This was the final newsletter before we switched completely to the Web.
Just a quick update as we get ready for the Toronto meeting:
As always, we have lots of ideas for projects, but need members with time to work on them. Send agenda items to Isaac Prilleltensky, especially if you can't make it to Toronto.
Meeting details August 9, 5:00-6:50, Kenora Room, Sheraton Center
Note: See meeting summary
A clinical psychiatric (rad) social worker seeks a place where she can be part of the solution, not part of the problem for people she is supposed to help.
Rather than seeing clients as "sick," will believe in them and their ability to trust themselves. Instead of offering brief, simplistic solutions, will listen, let people make their own mistakes and help them find their own answers.
Live in Baltimore, but will travel. Please contact with any leads.
1996 APA convention schedule of presentations by RadPsyNet members.
Omitted here--didn't scan well.
Is anyone bothered by how the media's coverage during "Mental Health Awareness Month" reads like a publicity release from the marketing department of the American Psychiatric Association? How about RadPsyNet contacting the media several months before May, 1997 to request that their coverage is less one-sided? Let's ask magazines, newspapers, radio, and television broadcasters to include a critical look at American psychiatry.
The following is a brief excerpt from an e-mail I sent to the editor of Newsweek and NPR at the end ofMay. I will volunteer to coordinate and edit the development of a sharper, better version:
Issue #1 - Why has no American psychiatrist ever had to pay damages for harm resulting from a person being mistakenly diagnosed as mentally ill?
Issue #2 - The 97th Congress established the same criteria for effectiveness, safety, and appropriateness that the FDA uses for drugs and medicines be used for psychotherapy. Why does the media remain silent about the fact that few psychotherapies meet FDA standards for effectiveness, safety and appropriateness?
Issue #3 - Why does the media remain silent about the way the major drug companies have shaped the way American psychiatrists diagnose and treat "mental illnesses."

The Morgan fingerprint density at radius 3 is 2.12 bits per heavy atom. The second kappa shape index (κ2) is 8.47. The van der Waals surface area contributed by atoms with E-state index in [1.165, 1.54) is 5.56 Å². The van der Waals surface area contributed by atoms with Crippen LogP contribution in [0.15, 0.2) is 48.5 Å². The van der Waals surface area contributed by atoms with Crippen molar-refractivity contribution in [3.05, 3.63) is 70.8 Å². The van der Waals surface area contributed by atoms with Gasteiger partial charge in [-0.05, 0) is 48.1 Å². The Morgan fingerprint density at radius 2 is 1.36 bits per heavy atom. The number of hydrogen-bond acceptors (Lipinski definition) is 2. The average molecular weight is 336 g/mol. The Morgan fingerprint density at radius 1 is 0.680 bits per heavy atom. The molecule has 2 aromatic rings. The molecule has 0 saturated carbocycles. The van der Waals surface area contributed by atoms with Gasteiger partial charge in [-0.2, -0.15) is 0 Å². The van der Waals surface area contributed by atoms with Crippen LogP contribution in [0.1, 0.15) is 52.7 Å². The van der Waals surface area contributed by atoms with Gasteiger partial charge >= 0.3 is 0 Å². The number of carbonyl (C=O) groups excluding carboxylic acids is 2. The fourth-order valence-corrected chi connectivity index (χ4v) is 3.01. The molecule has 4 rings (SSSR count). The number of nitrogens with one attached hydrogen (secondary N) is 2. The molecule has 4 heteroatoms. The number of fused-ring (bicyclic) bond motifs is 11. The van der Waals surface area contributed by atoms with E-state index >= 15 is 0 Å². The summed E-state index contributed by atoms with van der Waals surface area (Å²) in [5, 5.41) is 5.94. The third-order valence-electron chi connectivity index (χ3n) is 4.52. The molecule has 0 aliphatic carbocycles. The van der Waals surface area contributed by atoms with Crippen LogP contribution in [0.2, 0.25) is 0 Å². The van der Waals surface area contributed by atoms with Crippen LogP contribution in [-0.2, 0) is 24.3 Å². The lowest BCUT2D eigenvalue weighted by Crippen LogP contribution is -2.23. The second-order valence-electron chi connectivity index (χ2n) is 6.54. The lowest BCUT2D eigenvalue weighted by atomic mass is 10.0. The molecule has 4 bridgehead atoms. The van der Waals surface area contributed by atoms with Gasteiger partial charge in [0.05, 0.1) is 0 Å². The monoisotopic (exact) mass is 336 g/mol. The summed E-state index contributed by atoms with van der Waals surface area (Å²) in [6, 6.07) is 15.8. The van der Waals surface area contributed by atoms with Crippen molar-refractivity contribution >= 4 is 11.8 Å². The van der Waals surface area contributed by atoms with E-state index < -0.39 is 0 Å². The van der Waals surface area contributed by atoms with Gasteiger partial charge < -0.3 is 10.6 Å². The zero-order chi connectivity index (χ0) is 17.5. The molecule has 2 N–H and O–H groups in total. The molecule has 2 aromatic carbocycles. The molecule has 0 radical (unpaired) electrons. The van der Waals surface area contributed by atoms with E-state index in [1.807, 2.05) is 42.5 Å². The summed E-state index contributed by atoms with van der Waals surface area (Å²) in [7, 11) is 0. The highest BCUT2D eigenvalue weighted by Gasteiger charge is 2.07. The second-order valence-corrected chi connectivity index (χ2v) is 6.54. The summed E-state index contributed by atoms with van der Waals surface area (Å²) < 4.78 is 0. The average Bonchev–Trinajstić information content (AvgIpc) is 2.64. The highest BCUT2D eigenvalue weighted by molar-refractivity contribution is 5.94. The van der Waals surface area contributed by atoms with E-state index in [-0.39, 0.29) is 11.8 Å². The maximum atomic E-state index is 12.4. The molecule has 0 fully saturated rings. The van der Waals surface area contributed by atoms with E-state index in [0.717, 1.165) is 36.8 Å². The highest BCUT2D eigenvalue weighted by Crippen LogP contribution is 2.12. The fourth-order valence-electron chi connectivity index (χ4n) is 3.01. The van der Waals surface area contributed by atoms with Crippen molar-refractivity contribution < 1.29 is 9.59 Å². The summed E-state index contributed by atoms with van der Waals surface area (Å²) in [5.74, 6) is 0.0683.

Issue #4 - Why doesn't the media ever ask for proof that schizophrenia is a disease or an illness?
Issue #5 - Why did your coverage not report that many people fully recover from their so-called "mental illnesses" and then go on to become even more mentally healthy than they were before? Why are mental patients not told that they could be transformed into better people by their experiences?
A more thorough version of the five neglected issues can be found on my website "Successful Schizophrenia".
People can contact me in many ways to discuss these issues:
P.O. Box 505,
Portland, OR 97207
Much of the work done to radicalize psychology has looked at changing the current thinking in the psychology establishment. While this is indeed a worthy endeavor, oftentimes we work to change those in the establishment at the expense of influencing the future of the discipline. The question then comes to mind: Can we work to change the status quo and, at the same time, create a new psychology establishment. One way that I see us doing that is by bringing radical psychology into the undergraduate classroom. By doing so, we allow many of the psychologists ofthe future an opportunity to see a side of psychology that is rarely presented at the undergraduate level while also helping plant the seeds for a radicalized future.